We already know that economic sanctions, if applied consistently and consistently, deliver results. Frankly, I think the European Union has not used such instruments at their maximum capacity. There have always been pressures from one or another Member State that has bilateral economic interests, to lessen the harshness of economic sanctions. Furthermore, national policies have not always been in line with European ones.


In fact, if we go beyond appearances and dig deeper after Russia’s reasons for generating a suspension of the INF Treaty, we come to economic and geo-political arguments.


In 1987 there was a completely different political, economic and military context. At that time Russia had no choice but to give up.


Today Russia is part of a globalized economy. The military and geo-political context is also another. In the political and economic game played by Moscow, it needs as many cards as possible, to throw them in negotiating of other, more attractive, files. What card is stronger than the nuclear safety?


With a functional INF treaty and the prospect of extending the START Treaty in 2021, the nuclear issue was no longer a subject that could be negotiated by Moscow.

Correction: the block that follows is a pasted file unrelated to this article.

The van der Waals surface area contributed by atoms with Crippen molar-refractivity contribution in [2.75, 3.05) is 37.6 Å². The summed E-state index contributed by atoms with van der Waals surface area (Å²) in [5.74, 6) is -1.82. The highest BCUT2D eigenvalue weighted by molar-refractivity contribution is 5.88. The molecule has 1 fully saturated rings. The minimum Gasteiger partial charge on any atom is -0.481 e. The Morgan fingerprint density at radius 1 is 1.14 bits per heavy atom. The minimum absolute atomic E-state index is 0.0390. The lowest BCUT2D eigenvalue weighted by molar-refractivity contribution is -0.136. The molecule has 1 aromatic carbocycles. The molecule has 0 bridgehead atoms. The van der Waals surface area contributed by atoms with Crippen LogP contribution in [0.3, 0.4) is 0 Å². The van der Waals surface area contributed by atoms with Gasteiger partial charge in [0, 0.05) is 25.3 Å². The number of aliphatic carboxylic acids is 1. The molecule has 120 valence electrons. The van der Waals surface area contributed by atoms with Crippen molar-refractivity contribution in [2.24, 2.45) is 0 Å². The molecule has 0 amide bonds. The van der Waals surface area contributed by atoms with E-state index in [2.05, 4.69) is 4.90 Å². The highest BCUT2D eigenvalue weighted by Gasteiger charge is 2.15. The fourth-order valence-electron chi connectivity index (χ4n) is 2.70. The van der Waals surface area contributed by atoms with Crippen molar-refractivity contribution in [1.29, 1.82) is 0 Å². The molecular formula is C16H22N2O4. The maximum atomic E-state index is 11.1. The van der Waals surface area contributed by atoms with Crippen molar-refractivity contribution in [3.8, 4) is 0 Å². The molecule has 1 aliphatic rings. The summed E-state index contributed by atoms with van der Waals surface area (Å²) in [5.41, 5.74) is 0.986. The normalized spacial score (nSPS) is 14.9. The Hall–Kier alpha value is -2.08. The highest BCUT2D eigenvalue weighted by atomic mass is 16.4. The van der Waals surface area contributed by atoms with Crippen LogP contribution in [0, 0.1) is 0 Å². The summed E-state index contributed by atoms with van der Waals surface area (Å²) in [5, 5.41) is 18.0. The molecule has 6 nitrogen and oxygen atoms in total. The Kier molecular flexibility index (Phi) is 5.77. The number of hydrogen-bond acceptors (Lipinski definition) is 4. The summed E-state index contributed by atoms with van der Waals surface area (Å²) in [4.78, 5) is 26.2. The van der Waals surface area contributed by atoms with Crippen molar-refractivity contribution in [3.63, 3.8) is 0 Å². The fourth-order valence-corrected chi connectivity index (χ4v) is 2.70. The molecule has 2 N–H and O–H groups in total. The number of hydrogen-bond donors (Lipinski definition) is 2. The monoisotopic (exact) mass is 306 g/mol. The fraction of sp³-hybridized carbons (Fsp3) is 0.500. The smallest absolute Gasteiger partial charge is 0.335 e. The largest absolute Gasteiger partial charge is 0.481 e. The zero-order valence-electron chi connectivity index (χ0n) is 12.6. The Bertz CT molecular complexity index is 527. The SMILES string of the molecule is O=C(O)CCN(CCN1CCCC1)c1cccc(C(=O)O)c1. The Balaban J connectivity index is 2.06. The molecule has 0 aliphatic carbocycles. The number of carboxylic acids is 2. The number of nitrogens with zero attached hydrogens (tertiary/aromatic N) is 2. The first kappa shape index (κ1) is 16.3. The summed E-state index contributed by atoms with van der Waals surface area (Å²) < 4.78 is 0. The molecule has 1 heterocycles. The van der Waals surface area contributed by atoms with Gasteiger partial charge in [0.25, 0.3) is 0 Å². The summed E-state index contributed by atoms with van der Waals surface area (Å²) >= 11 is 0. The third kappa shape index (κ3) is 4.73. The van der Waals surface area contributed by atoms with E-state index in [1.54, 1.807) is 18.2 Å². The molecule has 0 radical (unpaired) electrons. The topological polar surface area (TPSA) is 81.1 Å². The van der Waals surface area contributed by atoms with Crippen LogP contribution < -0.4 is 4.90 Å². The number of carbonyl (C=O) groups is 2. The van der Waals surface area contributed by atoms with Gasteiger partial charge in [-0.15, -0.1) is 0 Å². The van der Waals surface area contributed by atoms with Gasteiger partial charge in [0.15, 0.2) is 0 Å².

With ability, Putin pushed things to the level at which Russia was released from the constraints of Reagan and Gorbachev’s agreement. He breached INF Treaty provisions and used the huge propaganda apparatus at his disposal to make the proofs look like something questionable, pushing the US to the point where it announced the suspension of the Treaty. Now, Moscow can once again negotiate the nuclear file, in exchange for major economic advantages and a renaissance political influence.


I am convinced that Russia will never push things to the level of an open conflict, much less one that involves nuclear weapons.


It is precisely at this point that the European Union has the chance to rise itself to the level it claims to be: politically, diplomatic and economic. We cannot let the class bully to feel that anything is allowed, that there are no consequences for his actions, to save the circle of oligarchs through toxic alliances with various Member States. If we want a united Europe, built on solid common values and interests, words are not enough. Actions are needed, both in the East and in the West.